Thanks to this small change, the whole skills section fits on the first page and the work experience section is better visually divided.
5. Remove, add, or reorder sections
Now let's move onto the real editing — changing the content itself.
The good news is that with this import, your resume also contains sections a LinkedIn resume doesn't (even though they're filled in your LinkedIn profile), such as Publications, Languages, or Awards.
If you find some sections not so relevant to the job you're targeting, feel free to remove them. Just click on the name of the section, then on the bin icon in the top right corner and confirm the deletion.
For instance, I've deleted Languages and Awards which were not so relevant and mentioned them briefly in other relevant sections like Education and Skills.
On the other hand, you can add relevant resume sections that can't be found on LinkedIn, such as:
- Key achievements
- Social Media
- References (this section isn't a part of LinkedIn dataset)
- Custom resume sections (for example, if you’re a software developer, you can create a “Side projects” section in which you detail your own work)
As a content writer, I've added a custom section "Published articles for" and listed there blogs and websites.
You can add any resume section by clicking on the button “+Add new section” in the top right corner.
Finally, reorder the sections according to what's most important. Click on the name of the resume section, click “Reorder” on the left side and here you can simply reorder sections by dragging them to your desired spot.
If you're not sure how to order your resume sections based on where you're in your career, here's a little cheatsheet:
- A student/fresh graduate with less work experience: Start with contact information, resume summary and then follow with education, work experience, skills and other optional sections (such as volunteering).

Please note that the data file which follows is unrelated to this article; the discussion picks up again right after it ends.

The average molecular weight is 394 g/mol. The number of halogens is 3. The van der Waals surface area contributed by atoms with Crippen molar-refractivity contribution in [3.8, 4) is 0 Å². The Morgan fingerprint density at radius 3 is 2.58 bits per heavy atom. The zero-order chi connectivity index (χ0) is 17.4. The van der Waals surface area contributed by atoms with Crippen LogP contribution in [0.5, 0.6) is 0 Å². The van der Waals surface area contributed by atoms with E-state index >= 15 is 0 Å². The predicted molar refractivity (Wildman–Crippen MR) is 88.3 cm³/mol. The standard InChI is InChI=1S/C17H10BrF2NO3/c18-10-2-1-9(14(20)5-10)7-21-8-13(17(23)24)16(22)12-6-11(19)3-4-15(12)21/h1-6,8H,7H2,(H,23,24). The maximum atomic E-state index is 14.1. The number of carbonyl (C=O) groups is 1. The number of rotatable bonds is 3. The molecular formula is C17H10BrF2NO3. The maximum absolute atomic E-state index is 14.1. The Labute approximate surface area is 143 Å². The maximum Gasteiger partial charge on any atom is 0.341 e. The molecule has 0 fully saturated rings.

- An experienced professional: Start with contact information, resume summary and then follow with key professional skills, work experience, education and other optional sections (such as certifications or technical skills).
- A career changer: Start with contact information, resume summary and then follow with relevant skills, relevant work experience, education and other optional sections.
6. Add missing contact information
There's some contact information that should be included in your resume and is probably not on your LinkedIn profile (it's sensitive data and we don't recommend sharing them online).
- phone number
- personal email
- date of birth
Your resume should definitely contain key contact information like phone number and email, so recruiters can reach you.
It's also a plus if you include your address, especially if it matches the location of the new job that you're targeting. Most companies want to hire locally and they make ATS systems parse out your address.
As for the date of birth, this depends on the country where you're applying for a job. While in some European countries it's common to include a date of birth on your resume, in the US it's improper to include it due to age discrimination.
7. Consider whether to include your picture or not
Yes, on LinkedIn it's common to include a profile picture. Actually, it's a bit weird if you don't have any. After all, it's a social media profile.
When it comes to resumes, in some countries, it's common to include a picture too — for instance in Slovakia, Austria, Germany, or Switzerland.
Still, it's not a must and there are even some countries where it's not advised at all — such as the US, Canada, Belgium, or Netherlands.
You can easily upload or hide the picture in the personal information section:
If you're not sure whether you can use a resume picture in your country or not, check out this article: Should You Put Your Picture on Your Resume in 2022 (+Examples)
8. Edit your resume summary
Majority of LinkedIn summaries are far too long for a resume, or too conversational. Or maybe you don't have any summary at all.
Well, your resume should. It's the first thing recruiters are going to see and it should give them an immediate overview of who you are as a professional.
Keep your resume summary 2-5 sentences (or bullet points) long, 3 being the sweet spot.
Add your job title, say how many years of experience you have in your field, and highlight any specific skills or accomplishments.
Here's an example of how I rewrote it:
See the difference?
9. Reduce the skills section
Unlike a LinkedIn profile, a resume doesn’t need the 30 skills you added for SEO purposes.